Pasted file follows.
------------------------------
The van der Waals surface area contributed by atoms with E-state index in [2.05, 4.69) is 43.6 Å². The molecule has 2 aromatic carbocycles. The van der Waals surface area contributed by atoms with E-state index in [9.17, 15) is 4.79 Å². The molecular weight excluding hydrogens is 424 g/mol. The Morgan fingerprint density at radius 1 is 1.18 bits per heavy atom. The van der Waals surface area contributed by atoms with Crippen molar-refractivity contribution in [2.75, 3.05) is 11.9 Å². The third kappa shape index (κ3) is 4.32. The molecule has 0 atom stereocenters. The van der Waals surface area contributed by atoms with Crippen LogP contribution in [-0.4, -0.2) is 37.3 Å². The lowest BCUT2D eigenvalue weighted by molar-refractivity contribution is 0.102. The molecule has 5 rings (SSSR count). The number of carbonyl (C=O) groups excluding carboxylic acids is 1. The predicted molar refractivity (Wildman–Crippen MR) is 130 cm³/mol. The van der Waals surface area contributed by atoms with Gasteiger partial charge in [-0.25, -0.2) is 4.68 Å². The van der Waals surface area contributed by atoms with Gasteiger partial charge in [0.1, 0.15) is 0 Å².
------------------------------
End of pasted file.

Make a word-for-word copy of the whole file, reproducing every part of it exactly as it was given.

The van der Waals surface area contributed by atoms with E-state index in [2.05, 4.69) is 43.6 Å². The molecule has 2 aromatic carbocycles. The van der Waals surface area contributed by atoms with E-state index in [9.17, 15) is 4.79 Å². The molecular weight excluding hydrogens is 424 g/mol. The Morgan fingerprint density at radius 1 is 1.18 bits per heavy atom. The van der Waals surface area contributed by atoms with Crippen molar-refractivity contribution in [2.75, 3.05) is 11.9 Å². The third kappa shape index (κ3) is 4.32. The molecule has 0 atom stereocenters. The van der Waals surface area contributed by atoms with Crippen LogP contribution in [-0.4, -0.2) is 37.3 Å². The lowest BCUT2D eigenvalue weighted by molar-refractivity contribution is 0.102. The molecule has 5 rings (SSSR count). The number of carbonyl (C=O) groups excluding carboxylic acids is 1. The predicted molar refractivity (Wildman–Crippen MR) is 130 cm³/mol. The van der Waals surface area contributed by atoms with Gasteiger partial charge in [-0.25, -0.2) is 4.68 Å². The van der Waals surface area contributed by atoms with Gasteiger partial charge in [0.1, 0.15) is 0 Å².